Enter your mobile number or email address below and we'll send you a link to download the free Kindle App. Then you can start reading Kindle books on your smartphone, tablet, or computer - no Kindle device required.
To get the free app, enter your mobile phone number.
Other Sellers on Amazon
+ $3.99 shipping
+ $3.99 shipping
+ $5.32 shipping
How to Draw Fantasy Art and RPG Maps: Step by Step Cartography for Gamers and Fans Paperback – September 1, 2015
|New from||Used from|
"Enlightenment Now: The Case for Reason, Science, Humanism, and Progress"
Is the world really falling apart? Is the ideal of progress obsolete? Cognitive scientist and public intellectual Steven Pinker urges us to step back from the gory headlines and prophecies of doom, and instead, follow the data: In seventy-five jaw-dropping graphs, Pinker shows that life, health, prosperity, safety, peace, knowledge, and happiness are on the rise. Learn more
Frequently bought together
Customers who bought this item also bought
Customers who viewed this item also viewed
About the Author
Top customer reviews
There was a problem filtering reviews right now. Please try again later.
What was less than great was that the step-by-steps seemed to leave out a few steps. They all assumed that the reader was already a reasonably accomplished artist and skilled at drawing in general. Perhaps I expected too much from the book. I was able to copy some of the figures, and I got some reasonably good mountains and foothills, but it was difficult to understand how to get from one step to another or how to accomplish some of the techniques described.
It's not magic. This book will not instantly make you into a masterful illustrator. If you can hold a pencil and put in some effort, you'll get results. Maybe not grand hang-it-on-the-wall results, but fair.
If you're already a fair artist, this book is good. If you're a complete beginner, you will not get as much out of it but the ideas and concepts will still be useful. I would definitely say this book is targeted at the mildly-below-mid-level fantasy cartographer-to-be.
Some map drawing books proclaim a "scientific" approach with hydrology and plate tectonics taking the lead. But they seem to struggle with the science. Besides, this is a FICTIONAL map. While a semblance of reality is usually a good idea, the map's purpose is to support the story, not some ivory tower evaluation of geological constructs. This book gives the barest nod to science, then moves into the creation process. This book takes an "art first" approach.
LIKES: 1) The art instructions are detailed. Written examples are accompanied by numerous pictures illustrating the item under discussion. The methods are simple enough that even I believe I can actually perform them with satisfactory results. 2) The elements of the map are divided into types with examples of each. I had never considered all these subdivisions before. Yet once shown, I recognized the need for individual consideration and implementation. 3) Lists of suitable are supplies are provided. Yes, I've bought some of these. 4) While computer based methods are discussed, the primary focus is on pencil, pen, and brush.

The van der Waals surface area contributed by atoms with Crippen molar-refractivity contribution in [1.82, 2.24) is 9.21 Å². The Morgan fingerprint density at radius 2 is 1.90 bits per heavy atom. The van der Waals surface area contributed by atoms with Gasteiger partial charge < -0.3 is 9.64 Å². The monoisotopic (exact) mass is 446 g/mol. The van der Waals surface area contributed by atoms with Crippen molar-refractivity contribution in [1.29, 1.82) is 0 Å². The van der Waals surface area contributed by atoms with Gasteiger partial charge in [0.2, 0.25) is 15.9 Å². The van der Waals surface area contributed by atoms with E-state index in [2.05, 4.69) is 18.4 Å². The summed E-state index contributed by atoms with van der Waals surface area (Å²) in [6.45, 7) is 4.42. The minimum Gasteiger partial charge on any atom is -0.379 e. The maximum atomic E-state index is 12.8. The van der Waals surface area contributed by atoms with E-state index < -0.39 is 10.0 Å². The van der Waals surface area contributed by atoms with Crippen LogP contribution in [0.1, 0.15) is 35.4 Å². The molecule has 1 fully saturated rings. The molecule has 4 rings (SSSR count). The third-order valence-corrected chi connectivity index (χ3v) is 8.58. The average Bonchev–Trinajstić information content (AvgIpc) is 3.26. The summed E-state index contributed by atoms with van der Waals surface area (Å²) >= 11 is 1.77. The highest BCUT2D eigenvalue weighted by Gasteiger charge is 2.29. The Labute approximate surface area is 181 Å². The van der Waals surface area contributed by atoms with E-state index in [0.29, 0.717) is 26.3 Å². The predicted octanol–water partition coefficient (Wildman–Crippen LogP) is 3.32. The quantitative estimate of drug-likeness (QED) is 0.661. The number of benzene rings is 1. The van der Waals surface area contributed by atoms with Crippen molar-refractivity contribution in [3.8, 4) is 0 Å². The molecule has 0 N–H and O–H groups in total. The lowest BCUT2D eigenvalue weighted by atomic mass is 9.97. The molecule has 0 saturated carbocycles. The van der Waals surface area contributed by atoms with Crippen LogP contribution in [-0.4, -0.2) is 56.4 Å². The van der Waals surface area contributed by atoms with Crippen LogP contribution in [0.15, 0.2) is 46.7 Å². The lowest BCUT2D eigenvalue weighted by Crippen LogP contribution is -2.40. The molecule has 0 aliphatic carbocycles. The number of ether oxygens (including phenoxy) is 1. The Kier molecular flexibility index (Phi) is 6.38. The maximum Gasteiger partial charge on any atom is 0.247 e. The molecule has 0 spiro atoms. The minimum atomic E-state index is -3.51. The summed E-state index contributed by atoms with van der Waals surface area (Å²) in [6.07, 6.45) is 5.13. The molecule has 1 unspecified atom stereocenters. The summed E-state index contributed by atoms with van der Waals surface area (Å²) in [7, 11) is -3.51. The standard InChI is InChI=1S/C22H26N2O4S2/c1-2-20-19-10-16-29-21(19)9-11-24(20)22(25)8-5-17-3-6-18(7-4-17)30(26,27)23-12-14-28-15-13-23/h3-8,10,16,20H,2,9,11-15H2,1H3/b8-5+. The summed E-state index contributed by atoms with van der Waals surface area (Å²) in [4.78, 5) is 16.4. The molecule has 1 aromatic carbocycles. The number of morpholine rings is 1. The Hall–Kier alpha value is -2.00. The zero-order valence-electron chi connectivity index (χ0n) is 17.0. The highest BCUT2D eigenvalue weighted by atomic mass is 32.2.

DISLIKES: 1) No time is spent on the interface between map and story. Granted, this topic is probably better covered in a book on World Building (guess what I'll be reading next?) 2) Minor disagreements occasionally arise between text and image. Sometimes the difference is certain; at other times it might be an issue of the reader figuring out just what should be looked at. 3) Some discussed points (actually very few) do not have an associated image. It seems that these are points that the author considers to be too obvious to need an image. Perhaps he forgets that most of his readers have little or no art background and are not really certain what he means. It's not like we can raise our hands and ask questions in class. 4) Occasionally, especially towards the end, the nearby images do not have an obvious relationship to the adjacent text. Again, perhaps that is my problem in not knowing what to look for and/or not seeing what I expected from the text.
Upshot: This book got me going. I'm working on my first map. I expect it to be a prototype. I expect to redo at least once. Still, I'm very pleased with the result so far. I have gone back, and will continue going back, into the text and re-reading the instructions as I add each type of feature. This book fulfills my definition of a useful "How To" document.
It explains details what components you need to draw your maps!!
Whether you're going to use it for Fantasy or others, it won't matter.
You can always replace Fantasy components with, for example, Wild West or Science Fictions.
Would love to see more books from the author!!